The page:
The dissent and divisions that have resulted in American Lutheranism following the 2009 decision to support the ordination of gays and lesbians in the Evangelical Lutheran Church in America (ELCA) has followed a distinctly “post-denominational,” decentralized pattern.
Network News (May/ June), the newsletter of the conservative Lutheran renewal group Word Alone, notes that even before last summer, various organizations and initiatives emerged to represent either more orthodox Lutherans remaining in or those leaving the ELCA, such as Lutheran Congregations in Mission for Christ, Sola Publishing, the Institute for Lutheran Theology and Lutheran CORE. What has happened since the ELCA decision is that these and newer groups have been networking to create a situation where those congregations remaining in the denomination (for now) are sharing the same resources and connections as those that have left (over 300 congregations), even as the former’s ties to the official bureaucracy and hierarchy weaken.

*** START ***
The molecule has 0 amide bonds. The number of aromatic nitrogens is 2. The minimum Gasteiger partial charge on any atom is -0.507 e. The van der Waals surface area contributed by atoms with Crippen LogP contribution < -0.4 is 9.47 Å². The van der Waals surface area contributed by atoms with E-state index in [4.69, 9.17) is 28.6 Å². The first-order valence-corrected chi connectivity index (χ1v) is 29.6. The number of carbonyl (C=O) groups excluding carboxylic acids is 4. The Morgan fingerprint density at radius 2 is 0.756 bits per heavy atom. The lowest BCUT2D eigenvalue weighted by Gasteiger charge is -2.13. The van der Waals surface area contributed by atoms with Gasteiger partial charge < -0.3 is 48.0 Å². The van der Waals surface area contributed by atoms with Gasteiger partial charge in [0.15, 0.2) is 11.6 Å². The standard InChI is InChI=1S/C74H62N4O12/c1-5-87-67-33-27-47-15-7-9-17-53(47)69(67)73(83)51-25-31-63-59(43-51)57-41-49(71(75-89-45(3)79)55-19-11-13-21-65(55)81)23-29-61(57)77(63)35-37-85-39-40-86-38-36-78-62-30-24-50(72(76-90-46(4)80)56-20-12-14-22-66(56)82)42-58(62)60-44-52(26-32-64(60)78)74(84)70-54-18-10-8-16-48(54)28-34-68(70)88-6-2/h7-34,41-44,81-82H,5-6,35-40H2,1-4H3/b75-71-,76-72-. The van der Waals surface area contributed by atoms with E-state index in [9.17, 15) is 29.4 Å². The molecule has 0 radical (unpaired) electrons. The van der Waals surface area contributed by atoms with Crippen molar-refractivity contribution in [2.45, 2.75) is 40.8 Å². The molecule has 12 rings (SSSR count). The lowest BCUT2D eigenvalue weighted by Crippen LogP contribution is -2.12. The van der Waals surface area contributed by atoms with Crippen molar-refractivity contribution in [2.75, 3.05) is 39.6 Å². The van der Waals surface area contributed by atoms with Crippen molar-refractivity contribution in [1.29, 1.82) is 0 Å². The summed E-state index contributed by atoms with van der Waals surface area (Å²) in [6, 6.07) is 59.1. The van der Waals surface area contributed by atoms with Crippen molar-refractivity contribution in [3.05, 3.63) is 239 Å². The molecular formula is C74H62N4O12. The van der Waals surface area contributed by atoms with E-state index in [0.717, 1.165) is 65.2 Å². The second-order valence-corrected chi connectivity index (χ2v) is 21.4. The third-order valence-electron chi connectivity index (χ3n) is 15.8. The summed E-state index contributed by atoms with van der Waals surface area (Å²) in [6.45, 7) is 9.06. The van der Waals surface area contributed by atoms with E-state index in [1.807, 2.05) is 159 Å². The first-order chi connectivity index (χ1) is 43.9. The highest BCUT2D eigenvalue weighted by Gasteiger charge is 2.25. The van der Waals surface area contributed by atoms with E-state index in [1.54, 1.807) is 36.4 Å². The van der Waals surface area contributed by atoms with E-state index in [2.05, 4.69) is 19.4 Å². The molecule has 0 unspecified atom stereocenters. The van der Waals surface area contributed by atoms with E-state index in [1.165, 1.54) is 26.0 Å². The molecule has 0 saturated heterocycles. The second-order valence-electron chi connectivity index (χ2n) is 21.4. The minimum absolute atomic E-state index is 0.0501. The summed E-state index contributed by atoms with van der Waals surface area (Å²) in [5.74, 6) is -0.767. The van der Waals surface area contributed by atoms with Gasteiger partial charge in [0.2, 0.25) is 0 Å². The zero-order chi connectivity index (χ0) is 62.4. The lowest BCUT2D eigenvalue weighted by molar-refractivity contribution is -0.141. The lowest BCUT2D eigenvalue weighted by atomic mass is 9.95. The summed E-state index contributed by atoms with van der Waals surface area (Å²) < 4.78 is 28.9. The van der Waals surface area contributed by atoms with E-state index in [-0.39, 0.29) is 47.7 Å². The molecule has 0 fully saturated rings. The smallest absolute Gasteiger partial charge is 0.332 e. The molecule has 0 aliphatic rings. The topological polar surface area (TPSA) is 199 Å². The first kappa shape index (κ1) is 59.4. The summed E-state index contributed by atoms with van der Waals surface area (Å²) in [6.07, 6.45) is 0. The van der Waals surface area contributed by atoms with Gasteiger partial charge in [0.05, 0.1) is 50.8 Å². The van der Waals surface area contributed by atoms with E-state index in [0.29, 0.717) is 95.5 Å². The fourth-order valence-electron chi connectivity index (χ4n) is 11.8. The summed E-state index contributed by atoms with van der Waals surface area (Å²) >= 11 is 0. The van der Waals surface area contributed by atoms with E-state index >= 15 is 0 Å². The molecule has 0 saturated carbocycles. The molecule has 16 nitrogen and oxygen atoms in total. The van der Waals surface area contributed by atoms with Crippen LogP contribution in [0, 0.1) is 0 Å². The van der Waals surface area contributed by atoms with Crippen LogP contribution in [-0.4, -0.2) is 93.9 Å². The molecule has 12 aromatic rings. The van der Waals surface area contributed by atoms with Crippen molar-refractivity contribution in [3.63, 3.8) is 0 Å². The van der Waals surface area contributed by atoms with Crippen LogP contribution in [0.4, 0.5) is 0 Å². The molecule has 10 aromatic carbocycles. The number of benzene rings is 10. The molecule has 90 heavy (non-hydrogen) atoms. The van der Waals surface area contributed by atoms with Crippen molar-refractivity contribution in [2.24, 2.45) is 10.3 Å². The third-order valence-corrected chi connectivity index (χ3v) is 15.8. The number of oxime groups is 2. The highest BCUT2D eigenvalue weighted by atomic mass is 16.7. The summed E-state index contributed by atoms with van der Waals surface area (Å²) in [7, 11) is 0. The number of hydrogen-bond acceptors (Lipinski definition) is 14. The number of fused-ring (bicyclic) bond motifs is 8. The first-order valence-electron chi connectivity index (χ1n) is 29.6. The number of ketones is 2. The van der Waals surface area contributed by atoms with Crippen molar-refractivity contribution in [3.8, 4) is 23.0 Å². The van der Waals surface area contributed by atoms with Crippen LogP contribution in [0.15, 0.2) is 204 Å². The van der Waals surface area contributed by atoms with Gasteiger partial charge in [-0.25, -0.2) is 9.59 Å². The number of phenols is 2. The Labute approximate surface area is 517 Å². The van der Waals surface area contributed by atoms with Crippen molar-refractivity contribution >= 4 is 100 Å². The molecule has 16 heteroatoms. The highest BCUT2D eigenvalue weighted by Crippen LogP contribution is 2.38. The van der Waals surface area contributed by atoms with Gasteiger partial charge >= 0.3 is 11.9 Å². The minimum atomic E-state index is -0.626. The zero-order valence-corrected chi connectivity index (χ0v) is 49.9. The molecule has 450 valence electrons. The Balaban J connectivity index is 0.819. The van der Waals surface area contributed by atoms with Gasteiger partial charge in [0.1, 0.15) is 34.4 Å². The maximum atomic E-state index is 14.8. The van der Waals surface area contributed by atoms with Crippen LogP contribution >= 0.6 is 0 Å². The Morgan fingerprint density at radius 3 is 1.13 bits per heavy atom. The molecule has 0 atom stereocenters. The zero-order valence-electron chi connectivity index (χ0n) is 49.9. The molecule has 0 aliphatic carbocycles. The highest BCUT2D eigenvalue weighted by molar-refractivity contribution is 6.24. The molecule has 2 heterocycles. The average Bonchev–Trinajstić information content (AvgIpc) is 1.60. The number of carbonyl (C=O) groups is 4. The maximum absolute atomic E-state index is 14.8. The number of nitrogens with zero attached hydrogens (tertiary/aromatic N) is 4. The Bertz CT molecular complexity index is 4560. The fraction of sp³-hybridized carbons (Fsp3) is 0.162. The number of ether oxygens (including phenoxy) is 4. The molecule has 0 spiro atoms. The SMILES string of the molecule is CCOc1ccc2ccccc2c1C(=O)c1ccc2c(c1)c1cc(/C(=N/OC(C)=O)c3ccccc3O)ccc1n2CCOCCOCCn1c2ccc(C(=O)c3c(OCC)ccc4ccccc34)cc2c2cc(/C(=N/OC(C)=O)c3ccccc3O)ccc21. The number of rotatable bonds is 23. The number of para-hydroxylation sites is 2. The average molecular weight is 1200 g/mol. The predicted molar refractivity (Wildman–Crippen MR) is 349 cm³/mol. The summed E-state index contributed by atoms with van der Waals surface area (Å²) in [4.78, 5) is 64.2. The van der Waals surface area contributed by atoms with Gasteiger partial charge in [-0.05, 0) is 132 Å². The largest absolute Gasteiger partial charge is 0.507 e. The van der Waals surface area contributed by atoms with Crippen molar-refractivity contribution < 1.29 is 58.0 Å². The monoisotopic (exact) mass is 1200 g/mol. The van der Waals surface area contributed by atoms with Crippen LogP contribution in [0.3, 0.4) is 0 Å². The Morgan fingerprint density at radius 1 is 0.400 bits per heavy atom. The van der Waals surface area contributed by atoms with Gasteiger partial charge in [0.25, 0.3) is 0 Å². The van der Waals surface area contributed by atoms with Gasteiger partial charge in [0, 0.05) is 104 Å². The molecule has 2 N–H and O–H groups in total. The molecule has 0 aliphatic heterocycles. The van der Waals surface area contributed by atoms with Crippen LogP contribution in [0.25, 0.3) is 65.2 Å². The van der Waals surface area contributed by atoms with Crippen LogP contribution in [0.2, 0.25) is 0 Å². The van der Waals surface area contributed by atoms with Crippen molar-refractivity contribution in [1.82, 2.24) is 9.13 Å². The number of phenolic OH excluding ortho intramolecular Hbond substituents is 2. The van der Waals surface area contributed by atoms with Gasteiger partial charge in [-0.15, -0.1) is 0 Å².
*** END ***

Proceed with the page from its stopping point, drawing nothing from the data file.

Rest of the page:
This can be seen clearly in the development of Lutheran CORE, which was formed as a denominational renewal/reform group about a year before the ELCA decision. By last fall, Lutheran CORE had proposed a “reconfiguration” of American Lutheranism and planned to establish a new denomination, to be called the North American Lutheran Church, by August of 2010.
At the same time, Lutheran CORE seeks to provide programs and resources for congregations, individual members and clergy who are remaining in the ELCA. Ryan Schwartz, a leader of Lutheran CORE, remarks that “We are trying to do something that has proven difficult in other Reformation traditions: maintain tangible unity and organic relationships between those who leave and those who stay. But we see no other path.”
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